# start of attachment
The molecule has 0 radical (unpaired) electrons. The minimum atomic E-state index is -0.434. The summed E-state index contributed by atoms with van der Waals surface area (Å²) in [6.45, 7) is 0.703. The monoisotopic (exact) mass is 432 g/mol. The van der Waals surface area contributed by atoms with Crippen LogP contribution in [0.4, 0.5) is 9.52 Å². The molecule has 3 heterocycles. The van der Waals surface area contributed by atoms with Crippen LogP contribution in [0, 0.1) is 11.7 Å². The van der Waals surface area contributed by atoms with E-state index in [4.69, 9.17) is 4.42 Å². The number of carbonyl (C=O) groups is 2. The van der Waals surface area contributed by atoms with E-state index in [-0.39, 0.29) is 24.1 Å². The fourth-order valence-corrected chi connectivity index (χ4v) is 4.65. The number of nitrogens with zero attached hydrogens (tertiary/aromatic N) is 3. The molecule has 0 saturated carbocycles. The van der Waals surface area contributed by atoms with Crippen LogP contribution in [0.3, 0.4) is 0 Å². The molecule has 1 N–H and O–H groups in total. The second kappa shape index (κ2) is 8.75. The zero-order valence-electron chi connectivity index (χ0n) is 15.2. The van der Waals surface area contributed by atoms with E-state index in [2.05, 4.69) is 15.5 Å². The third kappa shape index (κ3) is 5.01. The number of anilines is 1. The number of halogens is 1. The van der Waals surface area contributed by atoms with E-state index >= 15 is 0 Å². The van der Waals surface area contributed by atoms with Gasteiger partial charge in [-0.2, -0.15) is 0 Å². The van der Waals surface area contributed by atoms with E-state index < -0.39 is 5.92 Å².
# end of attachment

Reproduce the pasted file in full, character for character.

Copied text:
The molecule has 0 radical (unpaired) electrons. The minimum atomic E-state index is -0.434. The summed E-state index contributed by atoms with van der Waals surface area (Å²) in [6.45, 7) is 0.703. The monoisotopic (exact) mass is 432 g/mol. The van der Waals surface area contributed by atoms with Crippen LogP contribution in [0.4, 0.5) is 9.52 Å². The molecule has 3 heterocycles. The van der Waals surface area contributed by atoms with Crippen LogP contribution in [0, 0.1) is 11.7 Å². The van der Waals surface area contributed by atoms with E-state index in [4.69, 9.17) is 4.42 Å². The number of carbonyl (C=O) groups is 2. The van der Waals surface area contributed by atoms with E-state index in [-0.39, 0.29) is 24.1 Å². The fourth-order valence-corrected chi connectivity index (χ4v) is 4.65. The number of nitrogens with zero attached hydrogens (tertiary/aromatic N) is 3. The molecule has 0 saturated carbocycles. The van der Waals surface area contributed by atoms with Crippen LogP contribution in [0.3, 0.4) is 0 Å². The molecule has 1 N–H and O–H groups in total. The second kappa shape index (κ2) is 8.75. The zero-order valence-electron chi connectivity index (χ0n) is 15.2. The van der Waals surface area contributed by atoms with E-state index in [2.05, 4.69) is 15.5 Å². The third kappa shape index (κ3) is 5.01. The number of anilines is 1. The number of halogens is 1. The van der Waals surface area contributed by atoms with E-state index >= 15 is 0 Å². The van der Waals surface area contributed by atoms with Gasteiger partial charge in [-0.2, -0.15) is 0 Å². The van der Waals surface area contributed by atoms with E-state index < -0.39 is 5.92 Å².